The 3D Manufacturing Revolution

Posted by Flux on 

18 November 2013


What’s trending now?

3D manufacturing technology is about to disrupt our post-industrial skills-based economy the same way desk-top printers revolutionised the publishing industry.

Why it’s important?

We’ve heard of 3D printers.

Cubify and Makerbot have been selling home-3D plastic printers for years now – and you can now get your very own small, portable 3D desk-top printer right here in South Africa from CAD House for less than R10,000 – making them as accessible as the first desk-top printers were in the 1980’s.

The machines come with software that can be used with simple cloud-hosted open-source designs so you can design and make pretty much any small object you want or need.

This means you and your kids could soon be designing and printing your own toy furniture, scale architectural models or lighting design prototypes.

And the printers don’t just print in basic plastic anymore either.  You can now get working 3D printers that manufacture objects in various more durable, useful materials; such as Vader Systems’  aluminium printer which prints models in molten metal.

What’s the butterfly effect?

Just ten years ago, if you had wanted to design and manufacture an object, such as a vase or a shoe, it would have been a complicated, expensive process.

First, you would have had to employ the services of a skilled CAD or computer design operator to translate your paper sketch into a 3D, technically correct computer model using their expensive, difficult to operate computer software.

Next, you would have to commission an artist to make a scale sample of the object – a costly exercise.
Then, once you were happy with the model (which may take several tries), you would have to find a factory to produce your item. Most factories insist on large/minimum order quantities – meaning you would have to commit considerable resources to ship your first consignment of your creation home – usually from a far distance.

Not only was the design and manufacture process hugely expensive; it was also a very long process. The lead time from design concept to finished item could take the better part of a year.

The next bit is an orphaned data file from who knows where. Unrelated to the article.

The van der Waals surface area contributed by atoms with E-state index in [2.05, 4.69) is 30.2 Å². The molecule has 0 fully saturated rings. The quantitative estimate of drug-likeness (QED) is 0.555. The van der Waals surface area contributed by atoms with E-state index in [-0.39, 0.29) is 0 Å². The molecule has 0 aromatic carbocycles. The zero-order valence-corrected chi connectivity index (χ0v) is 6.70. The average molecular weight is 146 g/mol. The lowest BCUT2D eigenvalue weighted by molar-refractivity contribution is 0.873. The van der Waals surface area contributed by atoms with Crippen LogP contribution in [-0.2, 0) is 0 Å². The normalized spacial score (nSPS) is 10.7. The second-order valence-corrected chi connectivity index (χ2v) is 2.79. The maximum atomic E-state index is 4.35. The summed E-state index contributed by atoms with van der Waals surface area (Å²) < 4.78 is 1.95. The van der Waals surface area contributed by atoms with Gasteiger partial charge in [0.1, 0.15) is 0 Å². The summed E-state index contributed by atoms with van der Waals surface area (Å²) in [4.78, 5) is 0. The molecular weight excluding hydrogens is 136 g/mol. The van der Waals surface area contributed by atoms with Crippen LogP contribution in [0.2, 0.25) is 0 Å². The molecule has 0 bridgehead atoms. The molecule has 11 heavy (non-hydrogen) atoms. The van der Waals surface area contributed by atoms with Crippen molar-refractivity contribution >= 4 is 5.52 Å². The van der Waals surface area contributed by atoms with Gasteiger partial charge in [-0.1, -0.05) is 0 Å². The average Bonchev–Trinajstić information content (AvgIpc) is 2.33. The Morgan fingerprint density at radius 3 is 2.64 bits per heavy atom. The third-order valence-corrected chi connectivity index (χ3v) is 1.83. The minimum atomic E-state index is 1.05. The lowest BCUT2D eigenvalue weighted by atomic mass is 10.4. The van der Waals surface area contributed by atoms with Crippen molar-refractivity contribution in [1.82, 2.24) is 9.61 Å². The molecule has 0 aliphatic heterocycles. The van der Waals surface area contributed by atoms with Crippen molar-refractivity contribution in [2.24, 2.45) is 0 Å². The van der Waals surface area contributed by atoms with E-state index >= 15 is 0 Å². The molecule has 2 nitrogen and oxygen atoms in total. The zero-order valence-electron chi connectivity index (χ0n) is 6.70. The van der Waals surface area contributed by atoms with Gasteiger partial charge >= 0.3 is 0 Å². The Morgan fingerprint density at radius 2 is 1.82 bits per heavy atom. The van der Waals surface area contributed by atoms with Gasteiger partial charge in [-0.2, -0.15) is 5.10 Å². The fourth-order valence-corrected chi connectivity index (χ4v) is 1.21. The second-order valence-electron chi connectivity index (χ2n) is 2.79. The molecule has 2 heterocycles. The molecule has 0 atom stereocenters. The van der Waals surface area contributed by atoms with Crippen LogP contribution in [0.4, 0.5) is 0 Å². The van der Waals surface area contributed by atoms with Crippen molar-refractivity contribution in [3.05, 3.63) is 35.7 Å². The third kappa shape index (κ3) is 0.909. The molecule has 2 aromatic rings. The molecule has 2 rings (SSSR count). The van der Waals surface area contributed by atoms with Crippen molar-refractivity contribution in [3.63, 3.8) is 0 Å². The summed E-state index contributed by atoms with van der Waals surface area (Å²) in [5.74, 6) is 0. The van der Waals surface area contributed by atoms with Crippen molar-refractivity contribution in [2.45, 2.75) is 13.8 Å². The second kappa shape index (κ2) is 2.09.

3D printing technology changes all that.

To start with, you can design your object yourself, for free, online using open source software, such as Google Sketch-Up. Then, you can import your DIY design direct into your own personal 3d printer and have your first prototype ready to amend – or even sell – within hours and for just a few hundred rand.

And if you do not have design ideas of your own, you can simply get a free design from one of the thousands of free 3D design templates available online… Or model one from a real life photography or movie using software such as 3-Sweep.

This is a huge shift.

Just like Photoshop and desk top printers made you and I publishers, designers and printers; 3D technology makes us all manufacturers.

And just like self-publishing on and offline has pushed the print-publishing and media industry to the brink of extinction, self-manufacturing threatens to do the same for the traditional industrial machine.

Factories with their massive lead times and huge production lines are about to face competition from millions of micro-manufacturers, all making completely custom, customisable products quickly, flexibly and cheaply.

And aesthetic design prototyping is just the start.

The pioneers and the global hot spots

Chris Anderson, the former editor of Wired Magazine, started manufacturing robots using open-source software and his small home 3D printer in his garage as a project with his primary-school aged children. Today that little experimental business has grown to an international operation known as 3DRobotics, a drone manufacturing company that competes with top engineering firms and that does business with the US government.

Then there is Fripp Design, the UK based company that is now using 3D scanning and printing technology to print human prosthetics, faster, cheaper and more accurately than the traditional cast-moulding process. Watch the video of Fripp Design is using technology to make peoples live better here.

And that’s still just the start – the next wave of 3D printing is going even further – into bio-printing or printing of living tissue. In fact, it is predicted that within the next decade replacement human organs may be bio printed to patient specification using technology derived from today’s inkjet printers. Organovo has already printed functioning blood vessels and cardiac tissue. Whole #D printed transplantable organs are the next logical step.

And this jump from easy 3D printing of design to easy 3D printing of living tissue with revolutionise the medical world – and the role doctors play it in – the same way its already disrupted the publishing and manufacturing playing field.

By: Bronwyn Herold

About Bronwyn

Bronwyn-Feb2011-001 b&w square

Bronwyn is an insatiably curious avid reader and an amateur physiologist who takes a keen and amused interest in observing the human condition.

She is constantly astounded at how predictable the world is once one is aware of the underling historical cycles shaping the trends driving our society forward.

Image credit: Timur Emek/Getty Images/Gallo Images

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